4. EMVCo does not appear to provide other U.S. stakeholders in the electronic payment system with any meaningful decisionmaking authority in the development of its specifications or certification processes. Smaller payment networks and those who accept electronic payments (such as merchants) are relegated to “associate” status in EMVCo which appears to be purely advisory in nature. Please explain why these stakeholders are unrepresented on EMVCo’s Executive Committee and Board of Managers.
5. What safeguards are built into EMV technology and specifications to ensure that smaller U.S. payment networks are able to fairly compete for consumer business against the six giant networks that control EMVCo? For example, what assurance does a small network have that EMVCo’s specifications will not have the effect of steering consumers or card acceptors away from small networks and toward EMVCo’s six member organizations?
6. Are all U.S. payment networks given access to EMVCo technical specifications at the same time that EMVCo’s six member organizations are given access to those specifications? If not, why not?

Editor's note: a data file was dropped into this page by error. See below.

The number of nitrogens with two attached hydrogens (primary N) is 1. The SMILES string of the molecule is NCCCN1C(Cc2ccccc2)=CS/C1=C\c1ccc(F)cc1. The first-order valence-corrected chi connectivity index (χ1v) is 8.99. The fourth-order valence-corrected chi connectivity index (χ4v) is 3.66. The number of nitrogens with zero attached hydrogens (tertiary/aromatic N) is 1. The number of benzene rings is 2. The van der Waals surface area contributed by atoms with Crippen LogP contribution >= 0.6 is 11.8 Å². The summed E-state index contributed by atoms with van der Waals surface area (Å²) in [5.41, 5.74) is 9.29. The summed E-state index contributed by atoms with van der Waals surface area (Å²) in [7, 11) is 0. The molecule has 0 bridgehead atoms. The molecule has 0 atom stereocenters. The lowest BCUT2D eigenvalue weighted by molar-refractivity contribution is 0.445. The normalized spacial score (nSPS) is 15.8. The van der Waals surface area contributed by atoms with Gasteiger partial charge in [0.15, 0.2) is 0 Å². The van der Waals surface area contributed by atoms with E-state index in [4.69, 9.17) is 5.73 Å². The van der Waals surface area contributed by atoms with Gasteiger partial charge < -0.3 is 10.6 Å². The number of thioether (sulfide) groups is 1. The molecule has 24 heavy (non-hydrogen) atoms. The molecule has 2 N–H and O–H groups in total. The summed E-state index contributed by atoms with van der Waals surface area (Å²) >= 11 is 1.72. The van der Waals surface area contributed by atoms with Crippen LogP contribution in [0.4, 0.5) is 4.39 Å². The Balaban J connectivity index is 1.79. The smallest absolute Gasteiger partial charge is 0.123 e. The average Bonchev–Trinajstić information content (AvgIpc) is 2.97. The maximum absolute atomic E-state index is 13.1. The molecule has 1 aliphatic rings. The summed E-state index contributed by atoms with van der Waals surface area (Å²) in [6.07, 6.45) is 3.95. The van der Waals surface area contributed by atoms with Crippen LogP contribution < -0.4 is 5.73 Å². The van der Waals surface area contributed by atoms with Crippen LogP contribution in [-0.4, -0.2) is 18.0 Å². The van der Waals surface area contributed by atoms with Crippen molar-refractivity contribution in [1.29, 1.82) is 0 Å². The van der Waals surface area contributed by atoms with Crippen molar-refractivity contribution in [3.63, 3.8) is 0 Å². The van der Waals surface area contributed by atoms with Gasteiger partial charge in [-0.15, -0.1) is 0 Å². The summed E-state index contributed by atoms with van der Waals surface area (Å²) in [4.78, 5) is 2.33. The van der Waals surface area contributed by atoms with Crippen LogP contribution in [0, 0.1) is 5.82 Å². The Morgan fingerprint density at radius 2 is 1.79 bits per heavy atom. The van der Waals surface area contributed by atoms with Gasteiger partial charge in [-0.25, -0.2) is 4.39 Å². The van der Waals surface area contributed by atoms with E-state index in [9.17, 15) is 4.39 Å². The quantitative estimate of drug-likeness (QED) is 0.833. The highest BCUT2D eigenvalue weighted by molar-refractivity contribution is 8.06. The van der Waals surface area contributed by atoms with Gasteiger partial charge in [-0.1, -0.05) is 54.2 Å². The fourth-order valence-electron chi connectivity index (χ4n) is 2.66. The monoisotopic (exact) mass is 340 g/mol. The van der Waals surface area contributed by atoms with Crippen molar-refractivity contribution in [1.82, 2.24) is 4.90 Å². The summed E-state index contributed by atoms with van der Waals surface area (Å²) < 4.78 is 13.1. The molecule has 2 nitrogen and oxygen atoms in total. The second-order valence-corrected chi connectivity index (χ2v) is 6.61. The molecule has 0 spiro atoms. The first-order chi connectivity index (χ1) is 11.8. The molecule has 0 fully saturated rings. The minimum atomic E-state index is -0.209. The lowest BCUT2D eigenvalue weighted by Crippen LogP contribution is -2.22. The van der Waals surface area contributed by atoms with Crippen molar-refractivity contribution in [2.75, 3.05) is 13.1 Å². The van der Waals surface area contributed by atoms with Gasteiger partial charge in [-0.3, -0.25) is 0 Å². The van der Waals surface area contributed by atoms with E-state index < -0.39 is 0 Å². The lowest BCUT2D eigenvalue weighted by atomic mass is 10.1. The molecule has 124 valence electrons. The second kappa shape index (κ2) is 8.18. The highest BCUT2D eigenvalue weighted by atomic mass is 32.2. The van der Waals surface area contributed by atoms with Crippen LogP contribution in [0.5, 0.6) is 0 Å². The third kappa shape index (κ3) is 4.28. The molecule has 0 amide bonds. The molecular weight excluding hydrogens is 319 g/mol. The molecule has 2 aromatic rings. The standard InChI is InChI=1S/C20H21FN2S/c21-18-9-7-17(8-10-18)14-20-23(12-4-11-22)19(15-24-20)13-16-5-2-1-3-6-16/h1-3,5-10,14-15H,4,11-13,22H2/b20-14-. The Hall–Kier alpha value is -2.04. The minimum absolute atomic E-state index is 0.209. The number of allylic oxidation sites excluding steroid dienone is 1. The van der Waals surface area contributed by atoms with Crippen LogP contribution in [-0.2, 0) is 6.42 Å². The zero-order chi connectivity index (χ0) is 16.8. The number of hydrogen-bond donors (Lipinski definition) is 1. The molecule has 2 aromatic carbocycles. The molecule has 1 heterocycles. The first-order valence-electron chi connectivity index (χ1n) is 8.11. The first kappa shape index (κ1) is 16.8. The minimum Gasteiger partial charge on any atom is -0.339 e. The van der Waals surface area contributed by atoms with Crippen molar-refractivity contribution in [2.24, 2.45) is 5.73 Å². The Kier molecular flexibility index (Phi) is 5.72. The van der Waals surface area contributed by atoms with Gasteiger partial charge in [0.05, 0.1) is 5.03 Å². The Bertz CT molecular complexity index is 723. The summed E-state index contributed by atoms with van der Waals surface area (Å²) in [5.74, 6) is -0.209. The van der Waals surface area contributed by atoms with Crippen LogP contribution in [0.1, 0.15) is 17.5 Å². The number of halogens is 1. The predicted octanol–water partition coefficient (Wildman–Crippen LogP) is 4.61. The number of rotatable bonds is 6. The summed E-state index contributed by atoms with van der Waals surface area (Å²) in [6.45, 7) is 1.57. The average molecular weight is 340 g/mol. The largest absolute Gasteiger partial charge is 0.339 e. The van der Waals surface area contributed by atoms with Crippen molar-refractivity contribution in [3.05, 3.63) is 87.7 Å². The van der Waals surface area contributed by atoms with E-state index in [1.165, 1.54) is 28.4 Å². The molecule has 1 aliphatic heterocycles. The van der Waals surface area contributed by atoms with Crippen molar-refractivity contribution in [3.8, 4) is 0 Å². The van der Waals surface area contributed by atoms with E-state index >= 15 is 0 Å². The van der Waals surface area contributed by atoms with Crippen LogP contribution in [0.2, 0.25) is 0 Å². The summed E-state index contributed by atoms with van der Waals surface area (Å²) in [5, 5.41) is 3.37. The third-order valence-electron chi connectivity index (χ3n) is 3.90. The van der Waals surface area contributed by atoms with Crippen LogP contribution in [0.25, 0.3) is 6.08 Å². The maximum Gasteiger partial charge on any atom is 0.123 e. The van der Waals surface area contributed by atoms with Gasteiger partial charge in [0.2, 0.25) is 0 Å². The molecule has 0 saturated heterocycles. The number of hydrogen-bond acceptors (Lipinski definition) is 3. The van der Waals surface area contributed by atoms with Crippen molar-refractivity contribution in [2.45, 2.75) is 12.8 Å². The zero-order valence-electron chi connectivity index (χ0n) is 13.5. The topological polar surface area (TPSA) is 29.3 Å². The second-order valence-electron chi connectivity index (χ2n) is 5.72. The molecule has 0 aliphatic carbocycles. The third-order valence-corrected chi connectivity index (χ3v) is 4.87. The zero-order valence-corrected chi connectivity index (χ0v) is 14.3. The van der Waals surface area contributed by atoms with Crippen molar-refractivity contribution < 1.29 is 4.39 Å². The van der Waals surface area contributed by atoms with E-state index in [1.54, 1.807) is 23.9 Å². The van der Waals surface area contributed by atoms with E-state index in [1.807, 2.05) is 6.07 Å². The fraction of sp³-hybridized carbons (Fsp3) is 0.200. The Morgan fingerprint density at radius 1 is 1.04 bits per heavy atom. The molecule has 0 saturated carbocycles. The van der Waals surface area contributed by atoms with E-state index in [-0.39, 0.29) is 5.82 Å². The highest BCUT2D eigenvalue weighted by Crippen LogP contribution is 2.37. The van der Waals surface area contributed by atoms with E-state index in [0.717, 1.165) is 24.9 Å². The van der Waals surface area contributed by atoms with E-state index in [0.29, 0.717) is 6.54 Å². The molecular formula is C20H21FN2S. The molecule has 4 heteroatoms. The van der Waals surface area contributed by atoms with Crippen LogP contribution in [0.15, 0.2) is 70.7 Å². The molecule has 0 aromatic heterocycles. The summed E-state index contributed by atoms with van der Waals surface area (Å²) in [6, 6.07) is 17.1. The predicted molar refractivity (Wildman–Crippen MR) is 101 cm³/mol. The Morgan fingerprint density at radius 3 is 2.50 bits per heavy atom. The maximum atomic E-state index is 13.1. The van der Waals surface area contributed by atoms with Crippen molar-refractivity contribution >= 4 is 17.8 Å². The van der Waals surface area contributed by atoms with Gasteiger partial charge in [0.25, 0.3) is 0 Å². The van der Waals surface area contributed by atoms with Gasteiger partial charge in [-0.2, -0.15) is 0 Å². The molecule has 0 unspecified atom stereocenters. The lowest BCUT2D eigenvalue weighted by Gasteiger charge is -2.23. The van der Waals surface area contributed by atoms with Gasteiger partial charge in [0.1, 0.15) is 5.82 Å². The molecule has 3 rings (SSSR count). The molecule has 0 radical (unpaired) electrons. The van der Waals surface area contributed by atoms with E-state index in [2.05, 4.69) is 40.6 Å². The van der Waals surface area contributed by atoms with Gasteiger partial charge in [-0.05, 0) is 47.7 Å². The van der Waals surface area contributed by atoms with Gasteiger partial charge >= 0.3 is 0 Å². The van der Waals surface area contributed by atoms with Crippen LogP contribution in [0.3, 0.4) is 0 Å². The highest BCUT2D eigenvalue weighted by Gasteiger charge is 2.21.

7. On October 1, 2015, the major card networks in the United States implemented a liability shift to encourage use of EMV technology.
A. Does EMVCo monitor market data regarding the number of card transactions handled by each U.S. card network before October 1, 2015 and after that date? If so, please provide this information.
B. Is EMVCo aware of any shift in market share after October 1, 2015 away from the small networks that are not among EMVCo’s six member organizations? If so, please provide this market share information.
8. What percentage of EMV cards worldwide are enabled for PIN authentication on every transaction, and what percentage of EMV cards in the United States are enabled for PIN authentication on every transaction?
9. Several of EMVCo’s member organizations have advocated against the use of EMV chip-and-PIN authentication in the United States. Does EMVCo believe that EMV chip-and-PIN authentication should be discontinued in Europe, Asia, or other non-U.S. markets?
10. Is EMVCo working on standards for biometric cardholder authentication? If so, will those standards be open so that all American payment networks can use them?
Thank you for your attention to this request. I look forward to your prompt response.